The equality watchdog has marked the UN’s International Day of Persons with Disabilities (IDPD) by announcing national summits in England, Wales and Scotland to address the “virus of social isolation” faced by growing numbers of disabled and older people.
In a speech at Westminster, Lord [Chris] Holmes, the Equality and Human Rights Commission’s disability commissioner, said more must be done to help those who were unable to participate in society and the economy.
His speech was one of many events and publications organised to mark IDPD in the UK, including a passionate call to reverse government cuts to social care; two new guides on addressing disability discrimination in the workplace; and a public performance featuring a group of disabled people dressed as sheep.
Lord Holmes was speaking four weeks after a major review of equality and human rights in Britain by the commission, Is Britain Fairer?, found that disabled people’s rights had gone backwards over the last five years.
The review found that too many disabled people were being “locked out” of mainstream society due to poverty and isolation, and were struggling to secure the support needed to live independently, and called on the government to pay “urgent attention” to areas where disabled people’s rights have regressed.
In his speech this week, Lord Holmes, a Tory peer, focused not on cuts to social care but on disabled people’s problems in accessing the internet and new technology; cuts to bus routes; and disabled people’s under-representation in public life.
He said: “Government, business, service-providers and civil society all need to join together and play their part.
“That is why we will be organising a series of summits early in the new year to bring together leaders from across these areas of our national life.”
The theme of this year’s IDPD was based on inclusion, access and empowerment.
In Norfolk, the disabled people’s organisation Equal Lives highlighted the impact of cuts to social care with an interview recorded with a social care-user, Martin Symons (pictured), whose care budget has been slashed.
Mark Harrison, chief executive of Equal Lives, said: “The theme of the international day is access, empowerment and that nobody should be left behind.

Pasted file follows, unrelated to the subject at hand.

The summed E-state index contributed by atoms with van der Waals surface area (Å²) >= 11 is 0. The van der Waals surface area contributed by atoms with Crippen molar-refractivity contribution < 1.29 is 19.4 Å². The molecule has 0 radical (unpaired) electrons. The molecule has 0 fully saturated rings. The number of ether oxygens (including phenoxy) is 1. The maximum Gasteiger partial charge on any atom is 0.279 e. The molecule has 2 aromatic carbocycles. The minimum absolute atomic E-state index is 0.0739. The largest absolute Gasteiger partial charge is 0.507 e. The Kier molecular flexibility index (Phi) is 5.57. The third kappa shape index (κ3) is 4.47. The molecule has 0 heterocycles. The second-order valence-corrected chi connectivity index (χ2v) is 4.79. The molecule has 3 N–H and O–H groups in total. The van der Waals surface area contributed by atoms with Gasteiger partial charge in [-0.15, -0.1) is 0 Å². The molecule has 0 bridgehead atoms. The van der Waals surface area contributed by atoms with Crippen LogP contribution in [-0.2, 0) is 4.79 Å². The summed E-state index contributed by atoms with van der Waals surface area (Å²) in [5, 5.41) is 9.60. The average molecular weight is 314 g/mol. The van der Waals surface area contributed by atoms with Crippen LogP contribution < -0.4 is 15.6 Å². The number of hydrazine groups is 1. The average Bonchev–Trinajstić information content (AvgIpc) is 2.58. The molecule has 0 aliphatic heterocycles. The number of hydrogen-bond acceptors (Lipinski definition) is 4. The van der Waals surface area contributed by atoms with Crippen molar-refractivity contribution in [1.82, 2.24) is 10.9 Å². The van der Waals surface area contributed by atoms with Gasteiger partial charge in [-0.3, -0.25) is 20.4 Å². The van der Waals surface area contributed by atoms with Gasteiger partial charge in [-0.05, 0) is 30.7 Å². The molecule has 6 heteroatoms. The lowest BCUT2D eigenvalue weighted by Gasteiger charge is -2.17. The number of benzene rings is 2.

“We have chosen to highlight Martin’s case as his access to social care is being rationed based on diminishing budgets, not his health and social care need.
“His personal budget empowered him to live an independent life but now most of that has been taken away from him.
“The government cuts to social care mean that many people facing disabling barriers are being left behind.”
Elsewhere on IDPD, the independent employment advice service Acas published a guide aimed at helping employers and managers “identify, tackle and prevent” disability discrimination in the workplace.
The TUC also published a guide, You Don’t Look Disabled, which explains how trade unions can support members with invisible impairments.
In Coventry, the city council launched a new partnership with the mobile phone app assist-Mi, which should allow disabled people to use their smartphones to request access assistance in advance of visits to Coventry venues.
It is the first time the assist-Mi application has been used in a city-wide pilot.
The English Federation of Disability Sport marked IDPD by launching the first of a new series of films, Me, being active, which will illustrate the benefits of leading an active life, and are supported by Disability Rights UK and Sport England.
In Stratford town centre, east London, a group of local disabled artists dressed as sheep for a comic piece of interactive street theatre, as part of the Together! 2015 Festival and UK Disability History Month.
Ju Gosling, artistic director of Together!, said before the performance: “Disabled people come from all backgrounds and everyone experiences impairment differently, but all too often disabled people are portrayed as being no different from each other than a herd of sheep.
“At the same time, there is a tendency to follow unthinkingly when stereotypes are created.”
And organisers of Disabled Access Day – which encourages disabled people to visit somewhere new in order to highlight venues with good accessibility, and draw attention to those that need to improve their access provision – began counting down 100 days until their own event takes place on 12 March 2016.